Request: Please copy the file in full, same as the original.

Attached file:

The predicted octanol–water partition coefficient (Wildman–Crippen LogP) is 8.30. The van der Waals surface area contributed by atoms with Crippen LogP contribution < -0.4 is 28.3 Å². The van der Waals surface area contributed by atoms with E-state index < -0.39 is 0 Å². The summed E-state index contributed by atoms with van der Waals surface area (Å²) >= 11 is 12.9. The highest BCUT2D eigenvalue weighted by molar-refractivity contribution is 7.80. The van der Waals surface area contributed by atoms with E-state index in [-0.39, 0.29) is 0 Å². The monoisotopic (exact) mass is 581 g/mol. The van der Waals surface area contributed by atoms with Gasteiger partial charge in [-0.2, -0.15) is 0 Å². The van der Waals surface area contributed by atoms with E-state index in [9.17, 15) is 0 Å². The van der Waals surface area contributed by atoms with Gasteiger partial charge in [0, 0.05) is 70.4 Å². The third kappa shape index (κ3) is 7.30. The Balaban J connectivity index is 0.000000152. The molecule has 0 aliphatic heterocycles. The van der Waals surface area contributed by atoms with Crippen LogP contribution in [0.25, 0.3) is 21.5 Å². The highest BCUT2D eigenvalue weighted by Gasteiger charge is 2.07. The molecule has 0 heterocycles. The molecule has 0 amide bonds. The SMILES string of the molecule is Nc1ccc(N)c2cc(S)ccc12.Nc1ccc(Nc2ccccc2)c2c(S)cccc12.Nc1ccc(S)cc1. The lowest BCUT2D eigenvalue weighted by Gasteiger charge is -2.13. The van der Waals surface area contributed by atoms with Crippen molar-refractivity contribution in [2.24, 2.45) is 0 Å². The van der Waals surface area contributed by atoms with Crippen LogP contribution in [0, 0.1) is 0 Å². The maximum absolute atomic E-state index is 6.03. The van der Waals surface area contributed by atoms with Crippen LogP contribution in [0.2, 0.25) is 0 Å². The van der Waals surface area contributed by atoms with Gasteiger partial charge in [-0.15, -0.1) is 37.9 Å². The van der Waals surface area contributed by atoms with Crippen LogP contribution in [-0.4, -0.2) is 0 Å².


The predicted octanol–water partition coefficient (Wildman–Crippen LogP) is 8.30. The van der Waals surface area contributed by atoms with Crippen LogP contribution < -0.4 is 28.3 Å². The van der Waals surface area contributed by atoms with E-state index < -0.39 is 0 Å². The summed E-state index contributed by atoms with van der Waals surface area (Å²) >= 11 is 12.9. The highest BCUT2D eigenvalue weighted by molar-refractivity contribution is 7.80. The van der Waals surface area contributed by atoms with E-state index in [-0.39, 0.29) is 0 Å². The monoisotopic (exact) mass is 581 g/mol. The van der Waals surface area contributed by atoms with Gasteiger partial charge in [-0.2, -0.15) is 0 Å². The van der Waals surface area contributed by atoms with E-state index in [9.17, 15) is 0 Å². The van der Waals surface area contributed by atoms with Gasteiger partial charge in [0, 0.05) is 70.4 Å². The third kappa shape index (κ3) is 7.30. The Balaban J connectivity index is 0.000000152. The molecule has 0 aliphatic heterocycles. The van der Waals surface area contributed by atoms with Crippen LogP contribution in [0.25, 0.3) is 21.5 Å². The highest BCUT2D eigenvalue weighted by Gasteiger charge is 2.07. The molecule has 0 heterocycles. The molecule has 0 amide bonds. The SMILES string of the molecule is Nc1ccc(N)c2cc(S)ccc12.Nc1ccc(Nc2ccccc2)c2c(S)cccc12.Nc1ccc(S)cc1. The lowest BCUT2D eigenvalue weighted by Gasteiger charge is -2.13. The van der Waals surface area contributed by atoms with Crippen molar-refractivity contribution in [2.24, 2.45) is 0 Å². The van der Waals surface area contributed by atoms with Crippen LogP contribution in [0, 0.1) is 0 Å². The maximum absolute atomic E-state index is 6.03. The van der Waals surface area contributed by atoms with Crippen LogP contribution in [0.2, 0.25) is 0 Å². The van der Waals surface area contributed by atoms with Gasteiger partial charge in [-0.15, -0.1) is 37.9 Å². The van der Waals surface area contributed by atoms with Crippen LogP contribution in [-0.4, -0.2) is 0 Å².